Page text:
Now for the second point—the united agency of the three persons in the work of our salvation. “I will pray,” says the Son. “I will send,” says the Father. “I will comfort,” says the Holy Ghost. [I]t is a glorious trio of Godlike ones, and the three declare, unitedly. “We will save man.” Do not then say, “I am grateful to the Son,”—so you ought to be, but God the Son no more saves you than God the Father. Do not imagine that God the Father is a great tyrant, and that God the Son had to die to make him merciful. It was not to make the Father’s love flow towards his people. Oh, no. One loves as much as the other; the three are conjoined in the great purpose of rescuing the elect from damnation.

But you must notice another thing in my text, which will show the blessed unity of the three…whatever the Son says, the Father listens to; whatever the Father promises, the Holy Ghost works; and whatever the Holy Ghost injects into the soul, that God the Father fulfils. So the three together mutually promise on one another’s behalf.

Our third point is the indwelling of the Holy Ghost in believers. The indwelling of the Holy Ghost is a subject so profound, and so having to do with the inner man, that no soul will be able truly and really to comprehend what I say, unless it has been taught of God. If you cannot comprehend me, I am much afraid it is because you are not of Israelitish extraction; you are not a child of God nor an inheritor of the kingdom of heaven. That man is no Christian who is not the subject of the indwelling of the Holy Spirit; he may talk well, he may understand theology and be a sound Calvinist; he will be the child of nature finely dressed, but not the living child.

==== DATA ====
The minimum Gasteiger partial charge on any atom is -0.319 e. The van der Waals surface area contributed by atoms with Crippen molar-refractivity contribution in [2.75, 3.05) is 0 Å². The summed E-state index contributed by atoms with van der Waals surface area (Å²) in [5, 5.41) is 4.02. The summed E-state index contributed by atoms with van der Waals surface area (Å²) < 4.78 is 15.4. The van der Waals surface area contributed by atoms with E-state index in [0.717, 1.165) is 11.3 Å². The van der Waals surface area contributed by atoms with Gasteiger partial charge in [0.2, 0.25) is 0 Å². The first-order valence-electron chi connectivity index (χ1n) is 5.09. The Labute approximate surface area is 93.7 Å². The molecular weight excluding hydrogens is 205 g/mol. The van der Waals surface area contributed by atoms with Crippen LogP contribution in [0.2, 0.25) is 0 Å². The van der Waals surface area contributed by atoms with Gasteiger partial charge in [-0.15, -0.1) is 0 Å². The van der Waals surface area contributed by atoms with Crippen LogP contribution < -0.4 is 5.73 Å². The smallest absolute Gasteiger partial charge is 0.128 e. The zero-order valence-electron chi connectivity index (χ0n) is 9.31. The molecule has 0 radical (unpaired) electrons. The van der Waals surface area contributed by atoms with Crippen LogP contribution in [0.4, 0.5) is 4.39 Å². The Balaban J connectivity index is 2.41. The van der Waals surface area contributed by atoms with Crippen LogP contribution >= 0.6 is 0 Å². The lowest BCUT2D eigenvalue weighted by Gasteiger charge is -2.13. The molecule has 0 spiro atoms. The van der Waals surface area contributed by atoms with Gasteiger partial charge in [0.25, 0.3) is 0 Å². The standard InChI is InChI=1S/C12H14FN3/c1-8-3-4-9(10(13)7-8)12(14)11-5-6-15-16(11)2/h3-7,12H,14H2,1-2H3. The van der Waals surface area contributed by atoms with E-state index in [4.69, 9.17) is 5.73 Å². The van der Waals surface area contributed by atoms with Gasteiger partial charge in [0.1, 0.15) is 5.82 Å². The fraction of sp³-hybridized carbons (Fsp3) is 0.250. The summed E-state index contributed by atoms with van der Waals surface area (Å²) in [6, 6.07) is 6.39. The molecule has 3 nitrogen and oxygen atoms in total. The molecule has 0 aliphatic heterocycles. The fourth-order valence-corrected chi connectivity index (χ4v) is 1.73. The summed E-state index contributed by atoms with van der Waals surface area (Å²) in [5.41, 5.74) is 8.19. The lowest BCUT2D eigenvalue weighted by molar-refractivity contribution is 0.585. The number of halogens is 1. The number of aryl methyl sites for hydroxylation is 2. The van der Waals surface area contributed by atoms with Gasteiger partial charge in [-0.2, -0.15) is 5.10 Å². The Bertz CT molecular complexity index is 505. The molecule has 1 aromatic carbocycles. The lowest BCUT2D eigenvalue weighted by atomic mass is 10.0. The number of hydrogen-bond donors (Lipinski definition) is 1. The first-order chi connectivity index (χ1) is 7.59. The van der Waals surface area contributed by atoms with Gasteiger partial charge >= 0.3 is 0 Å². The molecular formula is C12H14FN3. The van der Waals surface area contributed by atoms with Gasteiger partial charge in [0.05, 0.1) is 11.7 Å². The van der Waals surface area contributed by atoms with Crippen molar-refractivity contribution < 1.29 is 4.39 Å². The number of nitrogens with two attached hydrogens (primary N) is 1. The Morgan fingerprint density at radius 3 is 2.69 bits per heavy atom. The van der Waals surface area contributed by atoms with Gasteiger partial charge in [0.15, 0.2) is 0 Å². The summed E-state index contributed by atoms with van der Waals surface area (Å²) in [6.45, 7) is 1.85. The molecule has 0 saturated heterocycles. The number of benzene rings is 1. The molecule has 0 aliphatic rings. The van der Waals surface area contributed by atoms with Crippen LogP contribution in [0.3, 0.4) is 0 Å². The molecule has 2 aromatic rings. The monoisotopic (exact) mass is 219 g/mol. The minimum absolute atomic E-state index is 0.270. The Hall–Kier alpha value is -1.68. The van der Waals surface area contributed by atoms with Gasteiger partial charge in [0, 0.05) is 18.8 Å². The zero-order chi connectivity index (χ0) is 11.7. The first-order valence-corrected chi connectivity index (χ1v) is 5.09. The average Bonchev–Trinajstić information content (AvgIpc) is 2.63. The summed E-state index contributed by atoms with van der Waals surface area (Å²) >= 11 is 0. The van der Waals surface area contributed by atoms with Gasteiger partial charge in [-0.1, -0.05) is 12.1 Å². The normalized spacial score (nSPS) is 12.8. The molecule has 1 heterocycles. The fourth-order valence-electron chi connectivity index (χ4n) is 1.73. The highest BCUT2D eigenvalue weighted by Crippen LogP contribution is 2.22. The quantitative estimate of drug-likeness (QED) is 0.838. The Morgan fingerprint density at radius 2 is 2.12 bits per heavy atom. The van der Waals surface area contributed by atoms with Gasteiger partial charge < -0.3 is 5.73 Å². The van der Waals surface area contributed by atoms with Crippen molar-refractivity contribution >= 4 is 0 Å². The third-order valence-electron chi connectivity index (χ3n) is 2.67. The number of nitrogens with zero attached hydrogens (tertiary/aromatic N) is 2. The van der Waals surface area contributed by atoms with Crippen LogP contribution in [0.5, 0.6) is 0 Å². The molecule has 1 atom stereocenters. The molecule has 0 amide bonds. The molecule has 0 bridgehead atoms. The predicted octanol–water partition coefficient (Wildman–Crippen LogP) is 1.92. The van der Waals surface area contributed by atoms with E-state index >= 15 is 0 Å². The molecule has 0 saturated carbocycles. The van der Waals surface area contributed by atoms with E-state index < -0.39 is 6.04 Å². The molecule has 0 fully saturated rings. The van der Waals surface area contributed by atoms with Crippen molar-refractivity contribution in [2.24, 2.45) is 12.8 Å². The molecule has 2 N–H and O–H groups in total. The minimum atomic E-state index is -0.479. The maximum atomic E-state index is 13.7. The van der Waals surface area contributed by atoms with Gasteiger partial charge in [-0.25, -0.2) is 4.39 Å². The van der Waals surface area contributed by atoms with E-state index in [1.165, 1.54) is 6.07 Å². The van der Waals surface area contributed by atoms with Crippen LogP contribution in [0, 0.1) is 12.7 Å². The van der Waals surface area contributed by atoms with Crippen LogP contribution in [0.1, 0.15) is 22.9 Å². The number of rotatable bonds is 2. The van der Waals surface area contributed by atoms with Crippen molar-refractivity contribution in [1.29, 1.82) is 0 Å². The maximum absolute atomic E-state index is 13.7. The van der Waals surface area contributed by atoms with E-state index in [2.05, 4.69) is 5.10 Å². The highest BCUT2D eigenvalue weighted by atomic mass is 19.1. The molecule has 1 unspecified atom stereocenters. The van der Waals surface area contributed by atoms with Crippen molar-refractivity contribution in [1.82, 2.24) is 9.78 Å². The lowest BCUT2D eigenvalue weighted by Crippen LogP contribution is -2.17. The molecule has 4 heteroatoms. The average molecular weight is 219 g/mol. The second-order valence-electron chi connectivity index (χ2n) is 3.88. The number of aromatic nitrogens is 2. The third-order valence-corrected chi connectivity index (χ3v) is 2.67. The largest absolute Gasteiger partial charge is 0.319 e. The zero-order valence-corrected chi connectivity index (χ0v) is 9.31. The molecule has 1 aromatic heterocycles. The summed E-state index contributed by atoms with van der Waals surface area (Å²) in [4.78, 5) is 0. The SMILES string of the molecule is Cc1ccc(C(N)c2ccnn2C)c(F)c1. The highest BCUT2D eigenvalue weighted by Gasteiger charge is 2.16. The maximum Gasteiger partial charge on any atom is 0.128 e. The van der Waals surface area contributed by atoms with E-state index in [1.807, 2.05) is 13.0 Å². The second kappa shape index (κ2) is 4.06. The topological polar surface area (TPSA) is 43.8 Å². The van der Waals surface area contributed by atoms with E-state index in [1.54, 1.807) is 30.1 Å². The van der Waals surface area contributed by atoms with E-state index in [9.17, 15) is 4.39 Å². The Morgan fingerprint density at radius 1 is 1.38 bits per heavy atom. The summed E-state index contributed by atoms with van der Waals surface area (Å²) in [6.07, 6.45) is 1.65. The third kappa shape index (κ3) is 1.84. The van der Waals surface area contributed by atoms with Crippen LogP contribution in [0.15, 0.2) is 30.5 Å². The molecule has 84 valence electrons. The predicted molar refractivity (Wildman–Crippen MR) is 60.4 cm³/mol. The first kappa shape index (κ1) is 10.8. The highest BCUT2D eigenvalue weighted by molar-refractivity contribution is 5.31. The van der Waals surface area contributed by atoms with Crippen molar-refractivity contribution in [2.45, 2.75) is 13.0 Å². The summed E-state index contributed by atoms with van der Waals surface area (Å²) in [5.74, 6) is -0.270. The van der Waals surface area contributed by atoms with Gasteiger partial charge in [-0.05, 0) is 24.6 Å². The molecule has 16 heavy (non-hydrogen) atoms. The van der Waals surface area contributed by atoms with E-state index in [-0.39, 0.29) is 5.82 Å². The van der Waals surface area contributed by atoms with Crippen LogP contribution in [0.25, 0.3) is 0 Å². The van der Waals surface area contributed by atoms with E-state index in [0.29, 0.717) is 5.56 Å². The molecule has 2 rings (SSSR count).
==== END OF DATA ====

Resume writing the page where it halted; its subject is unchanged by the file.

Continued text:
“But ye know him, for he dwelleth with you, and shall be in you.” Ah! you think you cannot tell whether you have the Holy Spirit or not. Can I tell whether I am alive or not? If I were touched by electricity, could I tell whether I was or not? [H]ow it pulls back the hand of the saint when he would touch the forbidden thing; how it prompts him to make a covenant with his eyes; how it binds his feet, lest they should fall in a slippery way; how it restrains his heart, and keeps him from temptation.

Now we have to close up with a brief remark on the reason why the world rejects the Holy Ghost. It is said, “Whom the world cannot receive, because it seeth him not, neither knoweth him.” all in a carnal state are not able to procure themselves this divine influence. The unregenerate world of sinners despises the Holy Ghost. “because it seeth him not.” Yes, I believe this is the great secret why many laugh at the idea of the existence of the Holy Ghost—because they see him not. The doctor said there was no soul, and he asked, “Did you ever see a soul?” “No,” said the Christian. “Did you ever hear a soul?” “No.” “Did you ever smell a soul?” No.” “Did you ever taste a soul?” “No.” “Did you ever feel a soul?” “Yes,” said the man—“I feel I have one within me.” “Well,” said the doctor, “there are four senses against one: you have only one on your side.” “Very well,” said, the Christian, “Did you ever see a pain?” “No.” “Did you ever hear a pain?” “No.” “Did you ever smell a pain?” “No.” “Did you ever taste a pain?” “No.” “Did you ever feel a pain?” “Yes,” “And that is quite enough, I suppose, to prove there is a pain?” “Yes.” So the worldling says there is no Holy Ghost, because he cannot see it. Well, but we feel it. You say that is fanaticism, and that we never felt it. Suppose you tell me that honey is bitter, I reply, “No, I am sure you cannot have tasted it; taste it, and try” So with the Holy Ghost; if you did but feel his influence, you would no longer say there is no Holy Spirit, because you cannot see it. Are there not many things, even in nature, which we cannot see? Did you ever see the wind? Did ye ever see electricity?